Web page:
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Time for a Business Check-Up

As we approach the beginning of the New Year, it is important to start both tax and business planning for next year. Waiting until after the year begins is actually too late. Each year, I receive calls about tax planning for the year that is ending, and sometimes it is just too late, and the actions taken during the year, without proper planning, sometimes results in unwanted liability.

It is important for businesses to conduct a business check-up. Depending on the status of the business, it should take an attorney between one and 10 hours to complete the review (not including corrections to be made). This could save hundreds of thousands of dollars. This year, we have seen several individuals sued for not keeping the formalities of the corporation or the limited liability company in place.

I suggest is that all business operators, be it the president of a corporation or a sole proprietor, meet with an attorney and have a review of business operations, to determine if there are any legal issues which could come back to haunt the operator and impose liability on the owners and/or employees. This is no different than having a personal physical, to make sure a business is not sick and in need of attention. Be prepared to answer questions about what the business actually does, how it is being operated, who are the clients/customers, what contracts are used, the type of insurance in place, and if there are agreements that affect the ownership of the business. Also be prepared to go over and supply business organizational documents to assure protection.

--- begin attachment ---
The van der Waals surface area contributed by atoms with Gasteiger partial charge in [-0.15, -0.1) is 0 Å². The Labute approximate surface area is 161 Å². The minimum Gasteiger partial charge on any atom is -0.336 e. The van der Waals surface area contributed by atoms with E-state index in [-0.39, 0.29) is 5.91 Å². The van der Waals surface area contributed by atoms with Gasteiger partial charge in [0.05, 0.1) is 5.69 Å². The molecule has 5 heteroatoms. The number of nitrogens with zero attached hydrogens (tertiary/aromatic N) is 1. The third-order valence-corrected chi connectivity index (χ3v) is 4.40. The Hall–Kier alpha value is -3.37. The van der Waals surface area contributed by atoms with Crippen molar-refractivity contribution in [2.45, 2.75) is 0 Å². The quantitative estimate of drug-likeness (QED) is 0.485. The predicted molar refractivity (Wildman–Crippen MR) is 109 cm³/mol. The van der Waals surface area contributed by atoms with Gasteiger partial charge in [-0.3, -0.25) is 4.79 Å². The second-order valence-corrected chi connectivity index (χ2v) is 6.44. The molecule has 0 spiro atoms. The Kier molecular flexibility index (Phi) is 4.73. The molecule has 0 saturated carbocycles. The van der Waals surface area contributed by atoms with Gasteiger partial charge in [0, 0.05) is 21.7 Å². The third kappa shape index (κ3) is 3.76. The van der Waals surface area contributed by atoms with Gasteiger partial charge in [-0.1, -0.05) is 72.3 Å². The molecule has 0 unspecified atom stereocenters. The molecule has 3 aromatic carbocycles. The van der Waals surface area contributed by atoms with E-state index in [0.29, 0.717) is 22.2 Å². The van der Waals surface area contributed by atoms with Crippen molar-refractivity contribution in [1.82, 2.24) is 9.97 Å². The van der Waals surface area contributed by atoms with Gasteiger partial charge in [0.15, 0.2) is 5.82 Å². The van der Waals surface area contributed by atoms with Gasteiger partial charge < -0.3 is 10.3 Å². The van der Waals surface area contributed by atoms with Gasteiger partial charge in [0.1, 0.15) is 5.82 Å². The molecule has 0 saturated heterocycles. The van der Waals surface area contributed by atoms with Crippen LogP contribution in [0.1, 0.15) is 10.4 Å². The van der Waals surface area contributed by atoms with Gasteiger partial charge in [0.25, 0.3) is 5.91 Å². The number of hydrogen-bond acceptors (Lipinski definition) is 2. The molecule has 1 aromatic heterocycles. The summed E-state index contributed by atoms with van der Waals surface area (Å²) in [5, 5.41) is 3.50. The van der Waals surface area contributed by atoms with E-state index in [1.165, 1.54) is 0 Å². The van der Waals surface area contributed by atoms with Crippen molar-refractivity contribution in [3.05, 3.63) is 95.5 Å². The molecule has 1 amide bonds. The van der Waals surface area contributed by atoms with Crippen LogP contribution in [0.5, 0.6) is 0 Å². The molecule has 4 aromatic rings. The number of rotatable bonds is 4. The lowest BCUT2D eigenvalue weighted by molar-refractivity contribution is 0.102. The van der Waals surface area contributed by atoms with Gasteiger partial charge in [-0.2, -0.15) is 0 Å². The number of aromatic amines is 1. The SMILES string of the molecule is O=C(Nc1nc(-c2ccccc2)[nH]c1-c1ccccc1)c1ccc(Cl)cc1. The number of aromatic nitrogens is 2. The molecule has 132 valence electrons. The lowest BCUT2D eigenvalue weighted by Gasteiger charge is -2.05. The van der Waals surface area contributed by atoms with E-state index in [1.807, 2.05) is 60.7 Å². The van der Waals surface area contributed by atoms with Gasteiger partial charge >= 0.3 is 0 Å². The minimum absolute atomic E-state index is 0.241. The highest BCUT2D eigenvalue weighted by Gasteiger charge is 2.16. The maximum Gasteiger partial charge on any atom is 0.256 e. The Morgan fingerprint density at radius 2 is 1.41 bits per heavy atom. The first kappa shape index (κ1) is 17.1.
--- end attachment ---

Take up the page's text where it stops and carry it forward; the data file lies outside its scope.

During the meeting, a qualified attorney should review and discuss with you various areas of concern. A review should be conducted of the organizational and ongoing documents, including minutes, bylaws and operating agreements to make sure that they are up to date and include information to keep the “veil” in place. This review should include a review of the type of business format the business is operating under and of existing agreements relating to ownership. Include in the employee/employer relationships and a determination if a policy and procedure manual should be created or reviewed.
Do it now, waiting could cause exposure to liability.

Written by Robert B. Rosenstein

Robert B. Rosenstein is a business and estate planning attorney with over 35 years of experience. Mr. Rosenstein can be reached at Rosenstein & Associates (951) 296-3888 •

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